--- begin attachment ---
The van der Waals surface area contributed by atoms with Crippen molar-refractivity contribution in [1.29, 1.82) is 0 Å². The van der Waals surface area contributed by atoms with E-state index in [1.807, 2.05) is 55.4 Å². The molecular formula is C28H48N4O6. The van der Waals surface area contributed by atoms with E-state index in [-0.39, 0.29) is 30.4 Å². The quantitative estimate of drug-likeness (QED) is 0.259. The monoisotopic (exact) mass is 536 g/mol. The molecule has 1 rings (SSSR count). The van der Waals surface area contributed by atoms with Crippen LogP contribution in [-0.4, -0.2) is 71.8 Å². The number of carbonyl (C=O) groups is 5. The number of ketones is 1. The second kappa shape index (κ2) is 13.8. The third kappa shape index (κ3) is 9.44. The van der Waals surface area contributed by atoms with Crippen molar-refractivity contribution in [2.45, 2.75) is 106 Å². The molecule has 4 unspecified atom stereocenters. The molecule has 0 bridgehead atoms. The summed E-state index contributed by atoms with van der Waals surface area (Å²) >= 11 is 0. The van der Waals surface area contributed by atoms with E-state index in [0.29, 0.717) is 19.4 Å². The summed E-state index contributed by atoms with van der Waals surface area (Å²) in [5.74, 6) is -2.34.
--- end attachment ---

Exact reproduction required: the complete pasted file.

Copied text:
The van der Waals surface area contributed by atoms with Crippen molar-refractivity contribution in [1.29, 1.82) is 0 Å². The van der Waals surface area contributed by atoms with E-state index in [1.807, 2.05) is 55.4 Å². The molecular formula is C28H48N4O6. The van der Waals surface area contributed by atoms with E-state index in [-0.39, 0.29) is 30.4 Å². The quantitative estimate of drug-likeness (QED) is 0.259. The monoisotopic (exact) mass is 536 g/mol. The molecule has 1 rings (SSSR count). The van der Waals surface area contributed by atoms with Crippen LogP contribution in [-0.4, -0.2) is 71.8 Å². The number of carbonyl (C=O) groups is 5. The number of ketones is 1. The second kappa shape index (κ2) is 13.8. The third kappa shape index (κ3) is 9.44. The van der Waals surface area contributed by atoms with Crippen molar-refractivity contribution in [2.45, 2.75) is 106 Å². The molecule has 4 unspecified atom stereocenters. The molecule has 0 bridgehead atoms. The summed E-state index contributed by atoms with van der Waals surface area (Å²) >= 11 is 0. The van der Waals surface area contributed by atoms with E-state index in [0.29, 0.717) is 19.4 Å². The summed E-state index contributed by atoms with van der Waals surface area (Å²) in [5.74, 6) is -2.34.